As a more upscale version of the American subprime mortgage crisis that started in 2007, will the Dubai debt crisis not only undermine investor confidence but of the ongoing global economic recovery as well?
By: Ringo Bones
To all of us who still care about the overall health of our global economy, the Dubai debt crisis – like the US subprime mortgage crisis before it – unsurprisingly managed to go global by undermining overall investor confidence. Like the subprime mortgage crisis, the Dubai debt crisis can also trace its beginnings in the intervening years. Unfortunately, both had been already proven to readily spread to the world’s shares markets as fear and panic are the primary motivators of market speculators. Dubai’s decision to delay paying debts – i.e. refinancing – for 6 months not only made Moody’s downgrade Dubai’s credit rating but it also started to spook the global shares markets as soon as the press got word of it. Given the supposed financial risk involved, does the Dubai debt crisis create shares markets chaos largely disproportionate to the actual scale of the actual problem involved?
The Dubai debt crisis largely stems – according to financial experts – from its inflated portfolio of luxury properties plagued by cost overruns in their development that resulted in Dubai’s leading property developers to defer their debt obligations for 6 months. Thus making Moody’s – one of the world’s top credit rating agencies – to recently downgrade Dubai’s credit rating.
One of the surest investment options in Dubai is the property developer Nakheel. Famous for making the world’s largest man-made island – the Palm Jumeirah – a reality, Nakheel also boasts as the only property developer with its own in-house environmental assessment team. Nakheel’s apparent fiscal sensibility was shaken to its core after miscalculating the final cost by a significant margin of the development of the Palm Jumeirah island and its scores of 6-Star hotels. Delays in the return of investments / profits due to the still recovering global economy is the main reason why Dubai is currently experiencing their own version of the US subprime mortgage crisis.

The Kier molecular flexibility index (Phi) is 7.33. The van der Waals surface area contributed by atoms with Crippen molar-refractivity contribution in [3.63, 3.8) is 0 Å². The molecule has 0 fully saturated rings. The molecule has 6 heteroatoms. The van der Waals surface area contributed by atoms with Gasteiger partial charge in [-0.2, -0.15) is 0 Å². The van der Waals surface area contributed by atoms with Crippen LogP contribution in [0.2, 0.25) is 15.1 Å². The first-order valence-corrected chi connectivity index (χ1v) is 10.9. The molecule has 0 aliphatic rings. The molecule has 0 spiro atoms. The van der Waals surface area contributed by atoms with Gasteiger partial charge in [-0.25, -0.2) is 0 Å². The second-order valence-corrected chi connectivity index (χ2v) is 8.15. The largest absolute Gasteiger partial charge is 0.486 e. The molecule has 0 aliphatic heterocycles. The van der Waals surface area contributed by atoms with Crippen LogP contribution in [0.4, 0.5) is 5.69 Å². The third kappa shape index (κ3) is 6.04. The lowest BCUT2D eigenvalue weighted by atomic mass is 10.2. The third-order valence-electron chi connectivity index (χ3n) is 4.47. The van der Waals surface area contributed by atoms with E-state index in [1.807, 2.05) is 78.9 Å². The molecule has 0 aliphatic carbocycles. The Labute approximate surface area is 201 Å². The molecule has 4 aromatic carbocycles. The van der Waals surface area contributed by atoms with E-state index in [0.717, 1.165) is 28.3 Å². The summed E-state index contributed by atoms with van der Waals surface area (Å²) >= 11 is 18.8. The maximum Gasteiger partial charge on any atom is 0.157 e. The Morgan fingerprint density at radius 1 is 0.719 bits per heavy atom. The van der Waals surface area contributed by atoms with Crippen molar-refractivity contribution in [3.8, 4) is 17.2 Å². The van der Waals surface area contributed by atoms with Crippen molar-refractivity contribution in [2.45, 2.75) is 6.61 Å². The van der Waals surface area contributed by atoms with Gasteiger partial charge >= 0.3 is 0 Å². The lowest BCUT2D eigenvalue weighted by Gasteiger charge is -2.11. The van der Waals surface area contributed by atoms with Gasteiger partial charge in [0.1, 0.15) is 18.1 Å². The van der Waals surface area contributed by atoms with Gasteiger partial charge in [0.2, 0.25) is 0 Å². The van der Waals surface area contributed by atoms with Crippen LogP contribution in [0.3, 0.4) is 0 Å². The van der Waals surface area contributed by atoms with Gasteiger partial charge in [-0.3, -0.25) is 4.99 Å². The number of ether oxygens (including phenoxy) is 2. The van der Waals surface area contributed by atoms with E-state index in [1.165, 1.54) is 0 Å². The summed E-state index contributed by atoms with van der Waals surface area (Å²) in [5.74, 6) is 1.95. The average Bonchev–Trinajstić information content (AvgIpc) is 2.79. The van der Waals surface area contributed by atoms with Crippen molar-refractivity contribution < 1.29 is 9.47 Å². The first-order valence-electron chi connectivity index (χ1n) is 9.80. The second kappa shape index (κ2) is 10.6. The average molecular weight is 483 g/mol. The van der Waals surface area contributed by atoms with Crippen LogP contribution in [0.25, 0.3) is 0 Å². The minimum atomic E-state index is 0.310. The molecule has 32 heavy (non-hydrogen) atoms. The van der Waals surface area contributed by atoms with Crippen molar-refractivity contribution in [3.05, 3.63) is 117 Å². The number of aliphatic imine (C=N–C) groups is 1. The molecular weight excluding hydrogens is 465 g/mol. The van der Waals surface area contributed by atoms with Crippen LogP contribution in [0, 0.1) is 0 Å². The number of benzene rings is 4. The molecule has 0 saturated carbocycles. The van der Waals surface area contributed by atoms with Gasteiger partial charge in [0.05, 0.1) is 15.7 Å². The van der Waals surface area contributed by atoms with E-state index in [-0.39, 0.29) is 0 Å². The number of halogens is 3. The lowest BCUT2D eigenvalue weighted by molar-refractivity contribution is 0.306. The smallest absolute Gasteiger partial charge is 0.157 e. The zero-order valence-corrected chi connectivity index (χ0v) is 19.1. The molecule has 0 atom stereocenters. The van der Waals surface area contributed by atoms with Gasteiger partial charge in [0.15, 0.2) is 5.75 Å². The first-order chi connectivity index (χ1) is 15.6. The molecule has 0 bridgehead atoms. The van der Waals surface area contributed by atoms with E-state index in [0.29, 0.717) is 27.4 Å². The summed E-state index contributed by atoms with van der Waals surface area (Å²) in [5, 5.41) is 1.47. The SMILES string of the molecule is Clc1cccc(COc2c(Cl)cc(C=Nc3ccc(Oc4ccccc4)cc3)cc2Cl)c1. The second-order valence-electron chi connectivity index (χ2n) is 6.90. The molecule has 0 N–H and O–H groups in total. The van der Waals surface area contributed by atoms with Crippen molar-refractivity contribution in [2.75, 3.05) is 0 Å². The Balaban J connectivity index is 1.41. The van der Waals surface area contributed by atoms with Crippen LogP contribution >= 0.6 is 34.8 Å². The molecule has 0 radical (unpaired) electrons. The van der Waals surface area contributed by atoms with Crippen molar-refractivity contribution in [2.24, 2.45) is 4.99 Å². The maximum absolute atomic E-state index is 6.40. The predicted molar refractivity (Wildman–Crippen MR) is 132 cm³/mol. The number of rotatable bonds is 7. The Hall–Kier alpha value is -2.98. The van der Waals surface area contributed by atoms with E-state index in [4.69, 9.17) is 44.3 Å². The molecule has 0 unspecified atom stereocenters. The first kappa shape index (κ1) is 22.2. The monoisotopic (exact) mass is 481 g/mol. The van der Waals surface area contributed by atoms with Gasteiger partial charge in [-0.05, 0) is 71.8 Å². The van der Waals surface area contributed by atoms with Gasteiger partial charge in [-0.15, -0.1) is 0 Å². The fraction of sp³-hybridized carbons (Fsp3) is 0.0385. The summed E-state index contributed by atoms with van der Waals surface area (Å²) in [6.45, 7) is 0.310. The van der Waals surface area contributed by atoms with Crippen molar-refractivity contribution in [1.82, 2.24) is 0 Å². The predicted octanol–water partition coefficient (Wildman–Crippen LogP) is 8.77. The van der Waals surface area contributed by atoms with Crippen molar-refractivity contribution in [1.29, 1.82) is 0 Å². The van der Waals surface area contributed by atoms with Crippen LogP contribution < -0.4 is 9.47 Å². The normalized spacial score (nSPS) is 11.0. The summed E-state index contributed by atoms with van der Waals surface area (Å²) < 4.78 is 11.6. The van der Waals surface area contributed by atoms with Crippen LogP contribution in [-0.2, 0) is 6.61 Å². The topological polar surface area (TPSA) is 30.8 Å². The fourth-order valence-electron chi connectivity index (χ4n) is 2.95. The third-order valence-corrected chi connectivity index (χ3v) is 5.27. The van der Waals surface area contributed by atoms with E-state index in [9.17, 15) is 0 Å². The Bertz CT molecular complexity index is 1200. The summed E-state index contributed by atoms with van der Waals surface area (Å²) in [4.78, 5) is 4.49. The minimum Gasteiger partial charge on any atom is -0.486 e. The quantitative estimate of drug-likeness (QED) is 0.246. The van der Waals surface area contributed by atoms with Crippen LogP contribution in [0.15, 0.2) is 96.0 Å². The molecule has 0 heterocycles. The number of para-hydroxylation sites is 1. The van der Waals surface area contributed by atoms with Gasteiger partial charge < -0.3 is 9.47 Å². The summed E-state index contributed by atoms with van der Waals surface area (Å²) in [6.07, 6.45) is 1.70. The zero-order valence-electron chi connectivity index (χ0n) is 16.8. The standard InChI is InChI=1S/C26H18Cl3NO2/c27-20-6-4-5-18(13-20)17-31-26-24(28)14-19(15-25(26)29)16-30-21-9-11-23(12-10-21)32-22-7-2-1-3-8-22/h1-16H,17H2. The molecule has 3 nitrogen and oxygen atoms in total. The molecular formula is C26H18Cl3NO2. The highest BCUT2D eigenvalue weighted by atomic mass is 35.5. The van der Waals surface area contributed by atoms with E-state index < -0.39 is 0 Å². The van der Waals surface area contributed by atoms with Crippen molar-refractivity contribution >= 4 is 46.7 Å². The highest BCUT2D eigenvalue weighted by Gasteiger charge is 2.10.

Just over a year ago – back in November 20, 2008 – the lavish opening festivities / inauguration of Atlantis Hotel Dubai where the venerable global song and dance sensation Kylie Minogue got top billing would make it seem that Dubai’s current debt crisis seems like a fiscal and economic impossibility. State-owned Dubai World – the firm that made Hotel Atlantis Dubai and the lavish Palm Dubai inauguration party a reality was rumored to have spent 35 billion US dollars to make it possible. Ironically, a year or so later, the property development firm is asking for a government sponsored financial bailout.
The actual development cost oversight that led to the raising of additional capital which Nakheel has never commented publicly is probably one of the reasons why most of Dubai’s top businesses to elect debt payment deferment. Even at the cost of credit rating downgrade. Unfortunately, Dubai’s credit rating downgrade due to its debt obligation problems had resulted in a shares markets slowdown in the US and in Asia. Even Dubai's brother Emirate Abu Dhabi had even offered debt payment assistance to Dubai in order to minimize the chaos to the world’s shares markets Dubai’s debt crisis could create. With total debts at around 60 billion US dollars, Dubai’s current debt crisis is bound to create a significant chaos in the world’s shares markets. Let’s just hope that this is just a minor slump so that the world economy can fully recover soon, hopefully maybe in 2010.